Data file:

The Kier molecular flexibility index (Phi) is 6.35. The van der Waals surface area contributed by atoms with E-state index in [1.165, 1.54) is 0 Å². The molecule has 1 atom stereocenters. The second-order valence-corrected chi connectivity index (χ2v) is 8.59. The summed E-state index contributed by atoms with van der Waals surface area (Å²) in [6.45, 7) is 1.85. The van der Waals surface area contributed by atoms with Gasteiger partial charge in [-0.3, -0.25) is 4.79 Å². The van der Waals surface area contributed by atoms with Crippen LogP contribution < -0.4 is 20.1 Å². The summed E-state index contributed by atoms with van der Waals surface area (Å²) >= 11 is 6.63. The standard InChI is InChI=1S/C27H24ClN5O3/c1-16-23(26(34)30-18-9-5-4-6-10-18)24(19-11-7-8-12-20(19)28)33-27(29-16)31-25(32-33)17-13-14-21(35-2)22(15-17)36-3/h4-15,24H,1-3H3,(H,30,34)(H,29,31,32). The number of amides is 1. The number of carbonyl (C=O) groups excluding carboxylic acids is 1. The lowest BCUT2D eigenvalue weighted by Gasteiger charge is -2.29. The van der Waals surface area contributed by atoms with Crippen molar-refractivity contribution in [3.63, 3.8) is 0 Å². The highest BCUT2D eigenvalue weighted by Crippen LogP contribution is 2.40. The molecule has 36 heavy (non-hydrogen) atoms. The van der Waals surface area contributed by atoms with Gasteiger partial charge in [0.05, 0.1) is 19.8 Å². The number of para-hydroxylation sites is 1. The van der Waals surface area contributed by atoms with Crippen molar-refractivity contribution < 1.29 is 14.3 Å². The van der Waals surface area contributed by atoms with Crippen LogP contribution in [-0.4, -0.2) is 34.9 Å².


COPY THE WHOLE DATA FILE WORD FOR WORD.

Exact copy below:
The Kier molecular flexibility index (Phi) is 6.35. The van der Waals surface area contributed by atoms with E-state index in [1.165, 1.54) is 0 Å². The molecule has 1 atom stereocenters. The second-order valence-corrected chi connectivity index (χ2v) is 8.59. The summed E-state index contributed by atoms with van der Waals surface area (Å²) in [6.45, 7) is 1.85. The van der Waals surface area contributed by atoms with Gasteiger partial charge in [-0.3, -0.25) is 4.79 Å². The van der Waals surface area contributed by atoms with Crippen LogP contribution < -0.4 is 20.1 Å². The summed E-state index contributed by atoms with van der Waals surface area (Å²) >= 11 is 6.63. The standard InChI is InChI=1S/C27H24ClN5O3/c1-16-23(26(34)30-18-9-5-4-6-10-18)24(19-11-7-8-12-20(19)28)33-27(29-16)31-25(32-33)17-13-14-21(35-2)22(15-17)36-3/h4-15,24H,1-3H3,(H,30,34)(H,29,31,32). The number of amides is 1. The number of carbonyl (C=O) groups excluding carboxylic acids is 1. The lowest BCUT2D eigenvalue weighted by Gasteiger charge is -2.29. The van der Waals surface area contributed by atoms with Crippen molar-refractivity contribution in [3.63, 3.8) is 0 Å². The highest BCUT2D eigenvalue weighted by Crippen LogP contribution is 2.40. The molecule has 36 heavy (non-hydrogen) atoms. The van der Waals surface area contributed by atoms with Gasteiger partial charge in [0.05, 0.1) is 19.8 Å². The number of para-hydroxylation sites is 1. The van der Waals surface area contributed by atoms with Crippen molar-refractivity contribution < 1.29 is 14.3 Å². The van der Waals surface area contributed by atoms with Crippen LogP contribution in [-0.4, -0.2) is 34.9 Å².